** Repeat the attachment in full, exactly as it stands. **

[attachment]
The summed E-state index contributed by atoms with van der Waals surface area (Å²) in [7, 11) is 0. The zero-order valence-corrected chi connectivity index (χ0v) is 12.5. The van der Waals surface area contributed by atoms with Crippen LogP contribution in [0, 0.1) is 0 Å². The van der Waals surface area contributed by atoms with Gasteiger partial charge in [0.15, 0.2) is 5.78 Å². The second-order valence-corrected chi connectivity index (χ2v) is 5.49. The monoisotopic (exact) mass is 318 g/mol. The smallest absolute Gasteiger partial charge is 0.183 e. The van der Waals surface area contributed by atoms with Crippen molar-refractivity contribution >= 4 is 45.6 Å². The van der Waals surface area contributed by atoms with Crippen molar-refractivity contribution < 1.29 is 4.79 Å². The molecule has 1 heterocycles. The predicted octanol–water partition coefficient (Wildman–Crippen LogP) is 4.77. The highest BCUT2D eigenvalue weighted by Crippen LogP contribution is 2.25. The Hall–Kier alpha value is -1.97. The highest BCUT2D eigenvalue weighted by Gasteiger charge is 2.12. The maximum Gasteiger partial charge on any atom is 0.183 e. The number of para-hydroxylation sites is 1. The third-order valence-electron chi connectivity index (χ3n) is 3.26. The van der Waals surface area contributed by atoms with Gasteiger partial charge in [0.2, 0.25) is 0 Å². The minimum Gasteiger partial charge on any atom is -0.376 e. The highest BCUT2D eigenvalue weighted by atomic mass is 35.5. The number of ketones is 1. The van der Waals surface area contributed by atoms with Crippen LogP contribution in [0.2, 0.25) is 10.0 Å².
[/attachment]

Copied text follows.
The summed E-state index contributed by atoms with van der Waals surface area (Å²) in [7, 11) is 0. The zero-order valence-corrected chi connectivity index (χ0v) is 12.5. The van der Waals surface area contributed by atoms with Crippen LogP contribution in [0, 0.1) is 0 Å². The van der Waals surface area contributed by atoms with Gasteiger partial charge in [0.15, 0.2) is 5.78 Å². The second-order valence-corrected chi connectivity index (χ2v) is 5.49. The monoisotopic (exact) mass is 318 g/mol. The smallest absolute Gasteiger partial charge is 0.183 e. The van der Waals surface area contributed by atoms with Crippen molar-refractivity contribution >= 4 is 45.6 Å². The van der Waals surface area contributed by atoms with Crippen molar-refractivity contribution < 1.29 is 4.79 Å². The molecule has 1 heterocycles. The predicted octanol–water partition coefficient (Wildman–Crippen LogP) is 4.77. The highest BCUT2D eigenvalue weighted by Crippen LogP contribution is 2.25. The Hall–Kier alpha value is -1.97. The highest BCUT2D eigenvalue weighted by Gasteiger charge is 2.12. The maximum Gasteiger partial charge on any atom is 0.183 e. The number of para-hydroxylation sites is 1. The third-order valence-electron chi connectivity index (χ3n) is 3.26. The van der Waals surface area contributed by atoms with Gasteiger partial charge in [0.2, 0.25) is 0 Å². The minimum Gasteiger partial charge on any atom is -0.376 e. The highest BCUT2D eigenvalue weighted by atomic mass is 35.5. The number of ketones is 1. The van der Waals surface area contributed by atoms with Crippen LogP contribution in [0.2, 0.25) is 10.0 Å².